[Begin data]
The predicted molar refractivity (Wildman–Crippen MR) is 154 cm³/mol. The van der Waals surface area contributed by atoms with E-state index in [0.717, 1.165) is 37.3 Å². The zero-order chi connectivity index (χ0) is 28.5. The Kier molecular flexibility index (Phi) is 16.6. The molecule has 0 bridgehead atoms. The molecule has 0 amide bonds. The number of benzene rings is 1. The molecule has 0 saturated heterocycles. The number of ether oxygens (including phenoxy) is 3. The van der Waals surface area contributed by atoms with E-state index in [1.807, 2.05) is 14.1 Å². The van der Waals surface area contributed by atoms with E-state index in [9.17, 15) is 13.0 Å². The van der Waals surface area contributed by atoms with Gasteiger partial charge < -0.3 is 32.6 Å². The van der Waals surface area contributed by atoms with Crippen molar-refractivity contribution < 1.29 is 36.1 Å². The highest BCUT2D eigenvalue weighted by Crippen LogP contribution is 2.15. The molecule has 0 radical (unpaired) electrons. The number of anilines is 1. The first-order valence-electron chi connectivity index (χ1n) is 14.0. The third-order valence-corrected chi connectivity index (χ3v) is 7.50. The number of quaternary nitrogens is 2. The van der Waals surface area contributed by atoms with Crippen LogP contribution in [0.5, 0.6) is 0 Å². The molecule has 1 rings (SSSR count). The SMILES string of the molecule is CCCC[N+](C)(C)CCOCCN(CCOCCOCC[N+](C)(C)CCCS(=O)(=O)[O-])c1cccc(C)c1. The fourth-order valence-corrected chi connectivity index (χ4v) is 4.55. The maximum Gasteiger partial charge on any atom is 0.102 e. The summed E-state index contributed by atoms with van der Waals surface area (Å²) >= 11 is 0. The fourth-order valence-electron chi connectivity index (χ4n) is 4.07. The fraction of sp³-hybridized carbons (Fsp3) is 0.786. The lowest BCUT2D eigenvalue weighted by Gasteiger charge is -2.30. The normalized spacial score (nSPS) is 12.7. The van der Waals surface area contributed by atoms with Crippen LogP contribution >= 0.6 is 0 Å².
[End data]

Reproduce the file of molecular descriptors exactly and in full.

The predicted molar refractivity (Wildman–Crippen MR) is 154 cm³/mol. The van der Waals surface area contributed by atoms with E-state index in [0.717, 1.165) is 37.3 Å². The zero-order chi connectivity index (χ0) is 28.5. The Kier molecular flexibility index (Phi) is 16.6. The molecule has 0 bridgehead atoms. The molecule has 0 amide bonds. The number of benzene rings is 1. The molecule has 0 saturated heterocycles. The number of ether oxygens (including phenoxy) is 3. The van der Waals surface area contributed by atoms with E-state index in [1.807, 2.05) is 14.1 Å². The van der Waals surface area contributed by atoms with E-state index in [9.17, 15) is 13.0 Å². The van der Waals surface area contributed by atoms with Gasteiger partial charge < -0.3 is 32.6 Å². The van der Waals surface area contributed by atoms with Crippen molar-refractivity contribution < 1.29 is 36.1 Å². The highest BCUT2D eigenvalue weighted by Crippen LogP contribution is 2.15. The molecule has 0 radical (unpaired) electrons. The number of anilines is 1. The first-order valence-electron chi connectivity index (χ1n) is 14.0. The third-order valence-corrected chi connectivity index (χ3v) is 7.50. The number of quaternary nitrogens is 2. The van der Waals surface area contributed by atoms with Crippen LogP contribution in [0.5, 0.6) is 0 Å². The molecule has 1 rings (SSSR count). The SMILES string of the molecule is CCCC[N+](C)(C)CCOCCN(CCOCCOCC[N+](C)(C)CCCS(=O)(=O)[O-])c1cccc(C)c1. The fourth-order valence-corrected chi connectivity index (χ4v) is 4.55. The maximum Gasteiger partial charge on any atom is 0.102 e. The summed E-state index contributed by atoms with van der Waals surface area (Å²) >= 11 is 0. The fourth-order valence-electron chi connectivity index (χ4n) is 4.07. The fraction of sp³-hybridized carbons (Fsp3) is 0.786. The lowest BCUT2D eigenvalue weighted by Gasteiger charge is -2.30. The normalized spacial score (nSPS) is 12.7. The van der Waals surface area contributed by atoms with Crippen LogP contribution >= 0.6 is 0 Å².